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-- The movie recommendations thread, son
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Posted by LAdazeNYnights on Nov-06-2011 23:19:

yeah. i'm not sure about weekend around here, but i know take shelter is in theaters. i've been having trouble convince a friend to go :/


Posted by justin on Nov-07-2011 04:35:

just saw the movie "In Time" at the theater. I wouldn't recommend it if you're into deep movies like altered states, pulp fiction and jesus christ superstar. But it didn't disappoint on the scale of wholesome, peasant fun. The popcorn was over buttered and my butthole hurts from the gas, but it was worth the 80 bucks.


Posted by LAdazeNYnights on Nov-07-2011 07:31:

80 bucks ??
did justin timberake service you with your movie?


Posted by Sushipunk on Nov-07-2011 07:56:

quote:
Originally posted by justin
80 bucks.



Posted by Halcyon+On+On on Nov-07-2011 15:27:


Posted by Vector A on Nov-07-2011 15:34:

lol, where does seeing a movie cost eighty bucks?


Posted by shaw on Nov-07-2011 15:44:

quote:
Originally posted by Vector A
lol, where does seeing a movie cost eighty bucks?


80 Canadian. That's like 1...ah, shit.


Posted by WittyHandle on Nov-07-2011 18:20:

I really enjoyed Moneyball.


Posted by Simon_N on Nov-07-2011 22:39:

Just watched Melancholia and the ending was awesome but i don't see the point in the first hour of the film (Part 1). All seemed irrelevant to the final plot. Maybe i missed something?


Posted by GoSpeedGo! on Nov-08-2011 00:51:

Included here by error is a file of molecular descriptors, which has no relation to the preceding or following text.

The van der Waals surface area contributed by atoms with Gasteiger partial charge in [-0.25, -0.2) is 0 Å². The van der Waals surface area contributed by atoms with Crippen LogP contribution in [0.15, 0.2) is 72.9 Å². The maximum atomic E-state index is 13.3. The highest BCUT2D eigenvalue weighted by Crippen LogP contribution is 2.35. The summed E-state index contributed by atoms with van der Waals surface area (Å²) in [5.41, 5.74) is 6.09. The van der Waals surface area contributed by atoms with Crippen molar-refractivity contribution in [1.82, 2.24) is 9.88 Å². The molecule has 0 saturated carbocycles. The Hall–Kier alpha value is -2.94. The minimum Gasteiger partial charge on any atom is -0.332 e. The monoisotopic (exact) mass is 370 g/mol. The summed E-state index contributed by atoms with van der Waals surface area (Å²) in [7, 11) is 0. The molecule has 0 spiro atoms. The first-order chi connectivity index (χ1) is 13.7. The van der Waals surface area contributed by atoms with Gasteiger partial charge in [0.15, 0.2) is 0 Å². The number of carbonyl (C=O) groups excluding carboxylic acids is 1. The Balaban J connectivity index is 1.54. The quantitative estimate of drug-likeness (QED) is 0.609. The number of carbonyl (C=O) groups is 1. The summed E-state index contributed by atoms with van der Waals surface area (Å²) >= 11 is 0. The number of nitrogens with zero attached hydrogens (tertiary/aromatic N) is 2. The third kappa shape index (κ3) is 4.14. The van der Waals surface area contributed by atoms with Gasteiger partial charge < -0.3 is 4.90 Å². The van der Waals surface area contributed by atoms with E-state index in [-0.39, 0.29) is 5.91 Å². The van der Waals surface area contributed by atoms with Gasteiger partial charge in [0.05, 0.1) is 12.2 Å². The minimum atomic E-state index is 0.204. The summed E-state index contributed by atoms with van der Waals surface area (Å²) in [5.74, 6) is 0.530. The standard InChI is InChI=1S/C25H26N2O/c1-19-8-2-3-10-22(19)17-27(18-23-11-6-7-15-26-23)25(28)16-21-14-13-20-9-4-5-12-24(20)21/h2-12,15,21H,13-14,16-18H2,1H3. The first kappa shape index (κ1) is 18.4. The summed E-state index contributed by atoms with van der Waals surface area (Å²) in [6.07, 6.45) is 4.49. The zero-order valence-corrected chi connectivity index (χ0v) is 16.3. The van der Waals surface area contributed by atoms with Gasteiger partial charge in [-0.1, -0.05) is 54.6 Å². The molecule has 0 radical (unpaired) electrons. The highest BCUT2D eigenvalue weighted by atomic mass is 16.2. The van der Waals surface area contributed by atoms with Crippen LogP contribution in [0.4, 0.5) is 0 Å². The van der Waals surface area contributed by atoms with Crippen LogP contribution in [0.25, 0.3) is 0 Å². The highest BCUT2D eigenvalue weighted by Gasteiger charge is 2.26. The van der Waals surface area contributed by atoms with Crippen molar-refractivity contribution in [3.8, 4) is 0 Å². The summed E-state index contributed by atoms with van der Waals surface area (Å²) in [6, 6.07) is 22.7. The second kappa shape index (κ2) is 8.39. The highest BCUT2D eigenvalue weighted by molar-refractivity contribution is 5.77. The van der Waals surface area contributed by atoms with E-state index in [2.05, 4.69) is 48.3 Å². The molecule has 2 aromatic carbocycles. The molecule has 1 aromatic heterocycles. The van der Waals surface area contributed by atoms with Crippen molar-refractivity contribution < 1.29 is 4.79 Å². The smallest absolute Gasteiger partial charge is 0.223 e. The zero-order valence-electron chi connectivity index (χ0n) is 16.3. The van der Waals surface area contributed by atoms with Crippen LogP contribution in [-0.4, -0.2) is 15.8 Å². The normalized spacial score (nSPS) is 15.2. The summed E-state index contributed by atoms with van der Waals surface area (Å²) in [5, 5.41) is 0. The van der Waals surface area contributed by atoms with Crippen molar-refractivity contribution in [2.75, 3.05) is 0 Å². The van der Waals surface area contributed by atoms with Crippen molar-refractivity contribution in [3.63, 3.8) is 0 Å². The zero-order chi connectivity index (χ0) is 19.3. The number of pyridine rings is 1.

quote:
Originally posted by Simon_N
Just watched Melancholia and the ending was awesome but i don't see the point in the first hour of the film (Part 1). All seemed irrelevant to the final plot. Maybe i missed something?


The whole wedding and the dysfunctional family is a microcosm to our society. It crumbles, its relationships aren't healthy, therefore "people don't deserve to live" (according to Lars). I think it is essential to show this since the Apocalypse then makes much more sense as a punishment (aka we had it coming).

Also, I'm drunk so don't listen to me.-


Posted by Halcyon+On+On on Nov-08-2011 01:25:

You also liked Sucker Punch.


Posted by WittyHandle on Nov-08-2011 05:13:

^ I was going to mention that in an earlier post. Glad others noticed.


Posted by narcism on Nov-08-2011 07:07:

quote:
Originally posted by LeopoldStotch
good to see a TA Aussie viewing this film. what are your thoughts? do you remember the incidents in the early to mid 90s?


I remember when the police discovered the bodies in the bank vault. There was a media shit storm about it known as "the bodies in the barrels murder'. I don't ever recall seeing the court trial, probably due to being suppressed i imagine.

As for the movie, that was fucked up, I had a hard time trying to work out who he was killing. The kangaroo scene made me cringe as well as the rape scene.


Posted by GoSpeedGo! on Nov-08-2011 08:41:

quote:
Originally posted by Halcyon+On+On
You also liked Sucker Punch.


C'mon, Hal, don't be such an ole grump and embrace good postmodern fun. This snobbery doesn't suit you at all.


Posted by zGoogleman on Nov-08-2011 11:48:

quote:
Originally posted by Halcyon+On+On